Data Mining for Beginners Boot Camp, Salford video series
This series shows how to easily apply SPM software suite to your predictive modeling projects, using a modern banking application as an example. This series is at the beginner level, and is perfect for first-time users or for those who need a refresher course in model building and data analysis.
Beginners Boot Camp,
a new video series
from Salford Systems.
1. Opening and Working with a Data File: We introduce a typical banking dataset in an excel spreadsheet and make initial observations. Our modeling goal is to determine what drives the account going delinquent and what is associated with it? We will review the key predictive variables available and use the View Data button to see in the inside of the data and/or generate graphs and stats prior to building a model.
2. Build a CART Model: We recommend starting with a simple decision tree so that you can make initial judgments about the quality of the data and see what's going on from a top level. We will cover how to set up your model, the importance of selecting a test sample, and setting limits on your segmentation size. We will build a classification model on the banking dataset and make some initial observations about the model performance and explore the various models within the modeling sequence we built.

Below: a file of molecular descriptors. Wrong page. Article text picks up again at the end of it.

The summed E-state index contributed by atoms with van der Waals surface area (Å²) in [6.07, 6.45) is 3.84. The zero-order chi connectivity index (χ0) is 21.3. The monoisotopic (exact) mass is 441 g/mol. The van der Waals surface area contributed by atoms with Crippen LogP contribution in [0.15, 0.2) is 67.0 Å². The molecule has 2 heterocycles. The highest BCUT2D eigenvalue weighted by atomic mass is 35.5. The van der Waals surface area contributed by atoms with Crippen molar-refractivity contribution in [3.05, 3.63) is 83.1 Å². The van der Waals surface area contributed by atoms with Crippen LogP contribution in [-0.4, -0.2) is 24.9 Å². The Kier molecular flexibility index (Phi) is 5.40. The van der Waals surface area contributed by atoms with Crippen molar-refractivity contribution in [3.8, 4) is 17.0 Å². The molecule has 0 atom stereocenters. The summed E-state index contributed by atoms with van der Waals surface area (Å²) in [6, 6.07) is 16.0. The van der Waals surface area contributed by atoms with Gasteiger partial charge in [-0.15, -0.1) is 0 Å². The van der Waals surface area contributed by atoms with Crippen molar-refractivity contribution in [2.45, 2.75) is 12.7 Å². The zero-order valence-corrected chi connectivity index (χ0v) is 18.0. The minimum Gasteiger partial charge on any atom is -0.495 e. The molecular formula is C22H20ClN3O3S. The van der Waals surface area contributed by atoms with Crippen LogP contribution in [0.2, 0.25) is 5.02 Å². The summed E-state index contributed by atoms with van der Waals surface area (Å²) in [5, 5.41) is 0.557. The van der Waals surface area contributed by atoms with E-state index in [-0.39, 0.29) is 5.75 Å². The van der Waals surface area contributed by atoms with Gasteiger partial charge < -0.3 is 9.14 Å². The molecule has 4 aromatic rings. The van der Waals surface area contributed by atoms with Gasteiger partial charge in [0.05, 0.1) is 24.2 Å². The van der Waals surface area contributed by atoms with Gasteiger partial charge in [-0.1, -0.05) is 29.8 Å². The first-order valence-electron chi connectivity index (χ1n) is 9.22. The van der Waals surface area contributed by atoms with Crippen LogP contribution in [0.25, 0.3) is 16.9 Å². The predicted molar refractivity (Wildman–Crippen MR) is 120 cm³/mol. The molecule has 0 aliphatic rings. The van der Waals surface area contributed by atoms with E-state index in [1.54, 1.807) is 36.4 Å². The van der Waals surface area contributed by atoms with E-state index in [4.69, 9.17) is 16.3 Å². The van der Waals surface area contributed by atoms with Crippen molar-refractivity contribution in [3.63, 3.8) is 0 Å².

3. Build a TreeNet Gradient Boosting Model: We will build a logistic binary model with TreeNet on the same banking dataset to gain additional insights and predicted probabilities about the data. There are a number of advantages to using this approach: the model is more accurate, the resulting predictions are smooth in form, and you are able to look inside the model and understand the relationships between the variables. Additionally, TreeNet works in a native logistic regression, so it can generate predicted probabilities about your data for you.
4. Save, Score, and Translate Predictive Models for Future Deployment: In a simplistic deployment, you need to be able to save your model and score new data using the model that you saved. You may then desire to translate the model into another language such as SAS, PMML, C, Java, etc. We will review how to accomplish all of these tasks within the SPM software suite.
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